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College of Music / Ensembles / Early Music

Early Music

Students interested in performing music written before 1650 may wish to join one or more of the approximately twelve ensembles that specialize in early music at FSU. The Early Music Ensemble (Sarah Eyerly, director) consists of consorts of homogeneous and mixed instruments that perform music of the Renaissance and Middle Ages. This group also serves as a pool of instrumentalists for large-scale polychoral motets and concertos. Consorts vary from semester to semester, but there are always a couple of recorder ensembles, a shawm band, and a crumhorn consort; in some semesters there is a curtal or dulcian consort, a sackbut ensemble, and/or a consort of rackets; each consort rehearses twice a week.

  • Viola da Gamba
  • Cornett & Sackbut
  • Recorder (SsSATB) (beginning, intermediate, advanced)
  • Crumhorn (SATB)
  • Curtal (SATB)
  • Racket (TTBGbCb)
  • Shawm (SSATTB)
  • Schreierpfeif (SAT)
  • Lute/Theorbo/Cittern
  • Mixed or Broken Consort
  • Medieval Ensemble (harp, psaltery, portative organ, vielle, rebec, hurdy-gurdy, bagpipe and tabor)
  • Combined Ensembles (several of the above groups in large-scale, polychoral works) with organ, harpsichord, regal, and theorbo continou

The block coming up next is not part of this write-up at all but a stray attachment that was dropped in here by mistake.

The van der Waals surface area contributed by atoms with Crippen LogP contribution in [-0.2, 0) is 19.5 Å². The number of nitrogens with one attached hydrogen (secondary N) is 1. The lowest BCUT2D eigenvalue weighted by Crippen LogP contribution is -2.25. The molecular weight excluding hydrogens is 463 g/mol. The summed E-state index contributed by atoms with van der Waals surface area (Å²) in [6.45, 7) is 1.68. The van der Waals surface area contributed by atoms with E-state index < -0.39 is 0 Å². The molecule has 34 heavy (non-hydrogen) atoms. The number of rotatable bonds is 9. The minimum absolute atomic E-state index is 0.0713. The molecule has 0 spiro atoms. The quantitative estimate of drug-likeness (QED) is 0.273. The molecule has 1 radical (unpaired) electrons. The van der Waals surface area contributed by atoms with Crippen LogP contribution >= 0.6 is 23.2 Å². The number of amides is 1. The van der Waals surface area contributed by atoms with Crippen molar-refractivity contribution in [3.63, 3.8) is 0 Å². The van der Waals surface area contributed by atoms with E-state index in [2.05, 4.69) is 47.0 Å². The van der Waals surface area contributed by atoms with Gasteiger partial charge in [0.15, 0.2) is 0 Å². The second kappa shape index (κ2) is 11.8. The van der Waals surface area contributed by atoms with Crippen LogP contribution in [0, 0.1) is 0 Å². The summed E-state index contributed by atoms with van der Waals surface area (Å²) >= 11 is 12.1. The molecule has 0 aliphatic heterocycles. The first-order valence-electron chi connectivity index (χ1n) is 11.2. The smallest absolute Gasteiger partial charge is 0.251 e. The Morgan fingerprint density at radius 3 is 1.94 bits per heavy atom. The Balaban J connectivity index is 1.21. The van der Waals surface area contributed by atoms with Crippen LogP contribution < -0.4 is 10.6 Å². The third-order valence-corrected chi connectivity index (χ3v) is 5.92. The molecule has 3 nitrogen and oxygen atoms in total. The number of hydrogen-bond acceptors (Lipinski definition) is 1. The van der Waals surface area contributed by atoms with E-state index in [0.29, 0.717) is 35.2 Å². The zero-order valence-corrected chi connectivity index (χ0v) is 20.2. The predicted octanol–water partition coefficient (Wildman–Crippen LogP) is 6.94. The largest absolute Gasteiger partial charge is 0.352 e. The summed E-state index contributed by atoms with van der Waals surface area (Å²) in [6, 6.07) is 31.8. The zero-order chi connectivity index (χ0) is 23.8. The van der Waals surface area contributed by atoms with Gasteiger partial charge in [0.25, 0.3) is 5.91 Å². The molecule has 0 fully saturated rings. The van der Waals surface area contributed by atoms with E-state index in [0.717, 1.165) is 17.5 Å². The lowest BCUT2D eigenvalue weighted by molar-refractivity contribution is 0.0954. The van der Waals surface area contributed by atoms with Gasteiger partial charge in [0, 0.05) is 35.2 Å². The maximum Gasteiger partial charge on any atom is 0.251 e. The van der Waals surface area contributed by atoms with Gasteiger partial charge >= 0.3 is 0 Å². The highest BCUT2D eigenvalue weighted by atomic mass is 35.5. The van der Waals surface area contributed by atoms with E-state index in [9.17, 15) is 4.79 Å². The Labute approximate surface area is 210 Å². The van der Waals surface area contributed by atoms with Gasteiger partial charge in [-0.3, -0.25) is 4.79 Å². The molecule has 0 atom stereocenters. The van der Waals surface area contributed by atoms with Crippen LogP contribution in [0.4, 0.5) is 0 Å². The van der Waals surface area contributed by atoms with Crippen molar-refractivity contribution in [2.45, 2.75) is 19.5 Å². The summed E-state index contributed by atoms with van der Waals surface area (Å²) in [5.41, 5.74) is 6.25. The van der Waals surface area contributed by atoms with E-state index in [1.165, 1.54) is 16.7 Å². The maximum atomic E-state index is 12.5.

• Cantores Musicae Antiquae was referred to as "FSU's heavenly Renaissance choir" in the Tallahassee Democrat just after it was formed in the fall of 1989. The group consists of 5 to12 singers, often one on a part, and is comprised of undergraduates, masters, and doctoral students. It specializes in the music of the Middle Ages, Renaissance, and early Baroque. Some students are voice majors, while others study music education, choral conducting, musicology, or some other discipline in music. Two full-length concerts per year are common for this group of singers, and they have performed for the American Musicological Society regional conventions in Tallahassee, Tuscaloosa, Lafayette, New Orleans (twice), and Palm Beach. They have also performed at the national meetings of the Theory Society and the Society for Seventeenth-Century Music, as well as at the statewide (Florida) convention of the American Choral Director’s Association. The ensemble has been broadcast twice on National Public Radio’s Millennium of Music. While this group performs mostly a cappella, it is often combined with members of the Early Music Ensemble for large concerted works.
  • FSU Viols (Prof. Pamela Andrews, director) consists of five or six consorts of three to six members each and is indisputably the largest collegiate viola da gamba program in the country. A wide range (1500-1650) of music is performed by the top consorts in two concerts per year.
  • The Baroque Ensemble (Valerie Arsenault, director) consists of small groups of singers and instrumentalists who perform music of the 17th and 18th centuries. A small Baroque orchestra has been assembled on occasion for special events.
  • FSU Baroque Trumpet Ensemble (Bryan Goff, director) is an ensemble of trumpet students who perform on natural trumpets. This group has performed in Europe at the International Trumpet Guild conference.
  • The Early Music Program together with the Opera Program has mounted fully-staged productions of Claudio Monteverdi’s Coronation of Poppea (1993), and John Eccles’s Semele (2003); Eccles’s Judgment of Paris will be performed in the spring of 2005 at the International John Eccles Conference being hosted by FSU.
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